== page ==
3rd March 2015
Interview: Adam Park
Photographs: James Scheuren
Herradura tequila »
According to Jack, this is the best widely-available tequila on the market. If you want something a bit more special, he recommends the Don Julio 1942 (buy). “It has vanilla and all the tones of a really good Scotch.”
Also known as a German turnip, these are a big feature in Jack’s garden. “Great for pickling, pureeing, or shaving and adding to salad.”
“This is a cross between an apple and a potato. It’s a Mexican vegetable, doesn’t grow in many places but it’s well worth tracking down.”
Cast iron skillet »
“An invaluable part of any kitchen. You need to love it though, and season it properly.” – Jack
“You can use a regular brick covered in foil. It’s great for getting crispy skin on your chicken.”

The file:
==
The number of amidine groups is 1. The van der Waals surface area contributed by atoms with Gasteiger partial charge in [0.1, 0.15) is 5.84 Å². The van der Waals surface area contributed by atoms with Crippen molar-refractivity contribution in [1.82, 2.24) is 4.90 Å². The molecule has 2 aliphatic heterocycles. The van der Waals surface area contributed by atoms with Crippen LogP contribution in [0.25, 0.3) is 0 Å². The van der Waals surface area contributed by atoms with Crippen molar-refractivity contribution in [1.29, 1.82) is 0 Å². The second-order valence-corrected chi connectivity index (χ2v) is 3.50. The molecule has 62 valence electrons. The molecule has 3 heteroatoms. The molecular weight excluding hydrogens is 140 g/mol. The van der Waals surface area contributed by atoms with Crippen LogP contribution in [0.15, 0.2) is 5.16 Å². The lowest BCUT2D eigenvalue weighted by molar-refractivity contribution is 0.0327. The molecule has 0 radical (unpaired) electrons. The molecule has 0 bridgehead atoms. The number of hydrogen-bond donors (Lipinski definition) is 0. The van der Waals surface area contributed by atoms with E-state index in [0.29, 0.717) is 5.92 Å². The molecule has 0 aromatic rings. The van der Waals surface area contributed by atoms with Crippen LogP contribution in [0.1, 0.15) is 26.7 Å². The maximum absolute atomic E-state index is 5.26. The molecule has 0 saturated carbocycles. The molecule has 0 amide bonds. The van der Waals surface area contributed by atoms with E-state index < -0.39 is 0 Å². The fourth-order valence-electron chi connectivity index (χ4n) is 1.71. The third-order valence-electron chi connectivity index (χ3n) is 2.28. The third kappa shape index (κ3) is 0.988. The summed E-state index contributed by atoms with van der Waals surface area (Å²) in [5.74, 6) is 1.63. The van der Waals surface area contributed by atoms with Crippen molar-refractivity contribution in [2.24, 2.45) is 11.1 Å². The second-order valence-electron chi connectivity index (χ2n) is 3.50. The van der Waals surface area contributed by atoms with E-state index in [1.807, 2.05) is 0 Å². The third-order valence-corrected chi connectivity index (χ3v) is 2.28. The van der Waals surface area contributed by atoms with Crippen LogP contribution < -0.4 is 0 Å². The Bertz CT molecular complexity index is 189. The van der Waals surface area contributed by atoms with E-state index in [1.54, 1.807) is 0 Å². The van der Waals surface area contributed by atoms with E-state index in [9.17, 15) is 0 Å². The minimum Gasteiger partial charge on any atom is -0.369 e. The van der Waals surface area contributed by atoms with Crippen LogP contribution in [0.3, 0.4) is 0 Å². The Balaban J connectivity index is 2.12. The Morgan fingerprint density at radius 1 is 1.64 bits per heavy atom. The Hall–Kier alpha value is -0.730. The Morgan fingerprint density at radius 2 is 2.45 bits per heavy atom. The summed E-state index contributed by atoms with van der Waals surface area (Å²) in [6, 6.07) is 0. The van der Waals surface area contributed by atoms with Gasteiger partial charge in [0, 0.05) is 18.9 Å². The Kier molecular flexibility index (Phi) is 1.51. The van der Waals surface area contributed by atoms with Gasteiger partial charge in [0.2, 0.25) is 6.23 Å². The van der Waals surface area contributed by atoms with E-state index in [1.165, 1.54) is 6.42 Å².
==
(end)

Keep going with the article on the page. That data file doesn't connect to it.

“A kitchen essential.”
“Basically a Mexican version of a mortar and pestle, but it’s made of stone, and it’s big! This is Texas, after all.”
From Emeril’s Kitchen, Emeril Lagassi »
“I own all of his books. He’s probably the coolest cat on the planet. He made it fun again, and inspired a lot of proper cooks.” – Jack
Prune: The Cookbook, Gabrielle Hamilton »
New cookbook from the acclaimed New York restaurant, written by the author of terrific kitchen memoir Blood, Bones and Butter.
The Texas Food Bible, Dean Fearing »
A Texan chef known as the father of southwestern cuisine. This is Jack’s bible.
The New Texas Cuisine, Stephen Pyles »
Another legend of Southwestern cuisine, Pyles takes a more contemporary approach to the region’s food.
Inside Roger Phillips’ Kitchen – The master of mushrooms on his favourite vegetable, a divisive kitchen gadget and his two most prized food books
Inside Erwin Gegenbauer’s Kitchen – Vienna’s “vinegar pope” on two revelatory types of wheat, a brilliant alternative to olive oil and his favourite Austrian wine
Inside Ryan Chetiyawardana’s Kitchen – The pioneering bar owner on an amazing green tea with toasted rice, some crazy-looking champagne glasses and two cocktail books that inspire him